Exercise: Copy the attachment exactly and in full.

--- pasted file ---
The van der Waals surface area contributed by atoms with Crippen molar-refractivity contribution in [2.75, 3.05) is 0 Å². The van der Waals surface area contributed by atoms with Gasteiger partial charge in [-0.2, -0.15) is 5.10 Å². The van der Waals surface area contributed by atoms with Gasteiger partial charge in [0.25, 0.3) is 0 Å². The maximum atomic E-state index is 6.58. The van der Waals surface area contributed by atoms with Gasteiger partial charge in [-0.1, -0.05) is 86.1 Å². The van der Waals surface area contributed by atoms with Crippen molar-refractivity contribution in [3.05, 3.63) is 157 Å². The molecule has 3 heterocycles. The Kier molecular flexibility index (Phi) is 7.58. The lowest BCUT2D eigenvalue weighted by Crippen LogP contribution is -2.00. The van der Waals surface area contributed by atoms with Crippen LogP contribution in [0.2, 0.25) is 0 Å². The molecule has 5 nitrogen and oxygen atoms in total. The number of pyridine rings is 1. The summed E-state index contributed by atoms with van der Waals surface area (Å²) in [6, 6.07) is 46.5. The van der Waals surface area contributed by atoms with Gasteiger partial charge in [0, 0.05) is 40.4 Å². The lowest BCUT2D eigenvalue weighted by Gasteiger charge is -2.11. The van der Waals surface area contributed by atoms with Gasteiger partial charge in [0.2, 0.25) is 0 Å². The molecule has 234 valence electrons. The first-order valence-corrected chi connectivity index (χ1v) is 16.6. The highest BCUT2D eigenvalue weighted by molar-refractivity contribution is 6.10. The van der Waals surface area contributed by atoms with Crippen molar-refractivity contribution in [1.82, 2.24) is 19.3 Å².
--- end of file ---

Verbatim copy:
The van der Waals surface area contributed by atoms with Crippen molar-refractivity contribution in [2.75, 3.05) is 0 Å². The van der Waals surface area contributed by atoms with Gasteiger partial charge in [-0.2, -0.15) is 5.10 Å². The van der Waals surface area contributed by atoms with Gasteiger partial charge in [0.25, 0.3) is 0 Å². The maximum atomic E-state index is 6.58. The van der Waals surface area contributed by atoms with Gasteiger partial charge in [-0.1, -0.05) is 86.1 Å². The van der Waals surface area contributed by atoms with Crippen molar-refractivity contribution in [3.05, 3.63) is 157 Å². The molecule has 3 heterocycles. The Kier molecular flexibility index (Phi) is 7.58. The lowest BCUT2D eigenvalue weighted by Crippen LogP contribution is -2.00. The van der Waals surface area contributed by atoms with Crippen LogP contribution in [0.2, 0.25) is 0 Å². The molecule has 5 nitrogen and oxygen atoms in total. The number of pyridine rings is 1. The summed E-state index contributed by atoms with van der Waals surface area (Å²) in [6, 6.07) is 46.5. The van der Waals surface area contributed by atoms with Gasteiger partial charge in [0, 0.05) is 40.4 Å². The lowest BCUT2D eigenvalue weighted by Gasteiger charge is -2.11. The van der Waals surface area contributed by atoms with Gasteiger partial charge in [0.2, 0.25) is 0 Å². The molecule has 234 valence electrons. The first-order valence-corrected chi connectivity index (χ1v) is 16.6. The highest BCUT2D eigenvalue weighted by molar-refractivity contribution is 6.10. The van der Waals surface area contributed by atoms with Crippen molar-refractivity contribution in [1.82, 2.24) is 19.3 Å².